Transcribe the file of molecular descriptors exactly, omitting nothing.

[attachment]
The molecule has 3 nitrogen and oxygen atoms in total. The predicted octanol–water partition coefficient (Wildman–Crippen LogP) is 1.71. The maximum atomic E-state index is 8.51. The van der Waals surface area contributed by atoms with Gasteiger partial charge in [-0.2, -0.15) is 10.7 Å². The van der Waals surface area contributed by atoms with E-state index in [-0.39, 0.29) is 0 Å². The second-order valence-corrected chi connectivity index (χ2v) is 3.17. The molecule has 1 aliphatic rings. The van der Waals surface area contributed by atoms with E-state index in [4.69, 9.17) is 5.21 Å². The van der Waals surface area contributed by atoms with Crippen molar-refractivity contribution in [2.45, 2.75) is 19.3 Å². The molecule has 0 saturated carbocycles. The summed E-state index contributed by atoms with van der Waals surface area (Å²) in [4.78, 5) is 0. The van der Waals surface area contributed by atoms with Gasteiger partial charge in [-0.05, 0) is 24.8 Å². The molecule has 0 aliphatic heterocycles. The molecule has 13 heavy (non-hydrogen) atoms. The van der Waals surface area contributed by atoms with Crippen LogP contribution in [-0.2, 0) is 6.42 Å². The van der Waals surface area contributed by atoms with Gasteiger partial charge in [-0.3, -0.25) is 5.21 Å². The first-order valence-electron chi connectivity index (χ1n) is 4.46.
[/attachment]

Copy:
The molecule has 3 nitrogen and oxygen atoms in total. The predicted octanol–water partition coefficient (Wildman–Crippen LogP) is 1.71. The maximum atomic E-state index is 8.51. The van der Waals surface area contributed by atoms with Gasteiger partial charge in [-0.2, -0.15) is 10.7 Å². The van der Waals surface area contributed by atoms with E-state index in [-0.39, 0.29) is 0 Å². The second-order valence-corrected chi connectivity index (χ2v) is 3.17. The molecule has 1 aliphatic rings. The van der Waals surface area contributed by atoms with E-state index in [4.69, 9.17) is 5.21 Å². The van der Waals surface area contributed by atoms with Crippen molar-refractivity contribution in [2.45, 2.75) is 19.3 Å². The molecule has 0 saturated carbocycles. The summed E-state index contributed by atoms with van der Waals surface area (Å²) in [4.78, 5) is 0. The van der Waals surface area contributed by atoms with Gasteiger partial charge in [-0.05, 0) is 24.8 Å². The molecule has 0 aliphatic heterocycles. The molecule has 13 heavy (non-hydrogen) atoms. The van der Waals surface area contributed by atoms with Crippen LogP contribution in [-0.2, 0) is 6.42 Å². The van der Waals surface area contributed by atoms with Gasteiger partial charge in [-0.3, -0.25) is 5.21 Å². The first-order valence-electron chi connectivity index (χ1n) is 4.46.